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Whispers of Rebellion: Narrating Gabriel’s Conspiracy (review)

Whispers of Rebellion: Narrating Gabriel’s Conspiracy (review) REVIEWS Identity, Migration, and the Improvement of Albany, New York, 1750­ 1830,'' examines identity creation and adaptation in early America. Whispers of Rebellion: Narrating Gabriel's Conspiracy. By Michael L. Nicholls. (Charlottesville: University of Virginia Press, 2012. Pp. 248. Cloth, $42.50.) Reviewed by Douglas R. Egerton Compared with other slave conspiracies and rebellions around the Americas, the Virginia plot orchestrated by the blacksmith Gabriel in the summer of 1800 generated but a modest collection of documents for later generations to interpret. Unlike Nat Turner, Gabriel evidently did not speak at length to a court-appointed attorney. Nor did the many blacks and whites familiar with the proceedings and participants write lengthy accounts in later years, as was the case with the Vesey affair. (Most of the relevant documents, however, will soon be published by the historian Philip J. Schwarz and the University of Virginia Press.) As a result, scholars can interpret these meager documents in a variety of ways, teasing out tantalizing references that may hold clues to the dreams and goals of the conspirators. The latest scholar to explore the events of that contentious year is Michael L. Nicholls, a professor emeritus at Utah State University and the author http://www.deepdyve.com/assets/images/DeepDyve-Logo-lg.png Journal of the Early Republic University of Pennsylvania Press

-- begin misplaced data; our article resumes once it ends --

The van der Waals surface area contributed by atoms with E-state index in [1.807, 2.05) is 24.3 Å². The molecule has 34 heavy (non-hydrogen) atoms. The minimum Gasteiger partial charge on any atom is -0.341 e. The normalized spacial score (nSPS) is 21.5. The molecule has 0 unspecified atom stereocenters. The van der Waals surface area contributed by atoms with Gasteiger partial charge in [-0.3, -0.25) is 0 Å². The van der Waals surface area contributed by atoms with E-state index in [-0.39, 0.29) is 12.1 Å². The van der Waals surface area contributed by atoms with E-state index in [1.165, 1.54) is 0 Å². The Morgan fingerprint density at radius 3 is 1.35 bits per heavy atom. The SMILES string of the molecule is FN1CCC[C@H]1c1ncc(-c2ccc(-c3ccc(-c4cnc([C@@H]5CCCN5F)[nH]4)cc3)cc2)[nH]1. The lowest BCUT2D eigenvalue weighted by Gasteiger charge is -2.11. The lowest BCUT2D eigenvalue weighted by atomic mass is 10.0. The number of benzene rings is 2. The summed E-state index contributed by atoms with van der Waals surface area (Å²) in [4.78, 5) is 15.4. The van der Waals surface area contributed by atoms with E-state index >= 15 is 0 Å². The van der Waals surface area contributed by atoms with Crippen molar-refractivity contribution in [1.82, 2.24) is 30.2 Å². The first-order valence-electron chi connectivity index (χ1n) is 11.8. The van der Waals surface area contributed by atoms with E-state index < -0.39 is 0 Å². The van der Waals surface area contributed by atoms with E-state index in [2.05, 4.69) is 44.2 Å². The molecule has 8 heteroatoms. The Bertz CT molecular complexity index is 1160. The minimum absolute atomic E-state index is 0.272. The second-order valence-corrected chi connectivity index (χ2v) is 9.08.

Whispers of Rebellion: Narrating Gabriel’s Conspiracy (review)

Journal of the Early Republic , Volume 32 (4) – Oct 22, 2012

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Publisher
University of Pennsylvania Press
Copyright
Copyright Society for Historians of the Early American Republic.
ISSN
1553-0620
Publisher site
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Abstract

REVIEWS Identity, Migration, and the Improvement of Albany, New York, 1750­ 1830,'' examines identity creation and adaptation in early America. Whispers of Rebellion: Narrating Gabriel's Conspiracy. By Michael L. Nicholls. (Charlottesville: University of Virginia Press, 2012. Pp. 248. Cloth, $42.50.) Reviewed by Douglas R. Egerton Compared with other slave conspiracies and rebellions around the Americas, the Virginia plot orchestrated by the blacksmith Gabriel in the summer of 1800 generated but a modest collection of documents for later generations to interpret. Unlike Nat Turner, Gabriel evidently did not speak at length to a court-appointed attorney. Nor did the many blacks and whites familiar with the proceedings and participants write lengthy accounts in later years, as was the case with the Vesey affair. (Most of the relevant documents, however, will soon be published by the historian Philip J. Schwarz and the University of Virginia Press.) As a result, scholars can interpret these meager documents in a variety of ways, teasing out tantalizing references that may hold clues to the dreams and goals of the conspirators. The latest scholar to explore the events of that contentious year is Michael L. Nicholls, a professor emeritus at Utah State University and the author

Journal

Journal of the Early RepublicUniversity of Pennsylvania Press

Published: Oct 22, 2012

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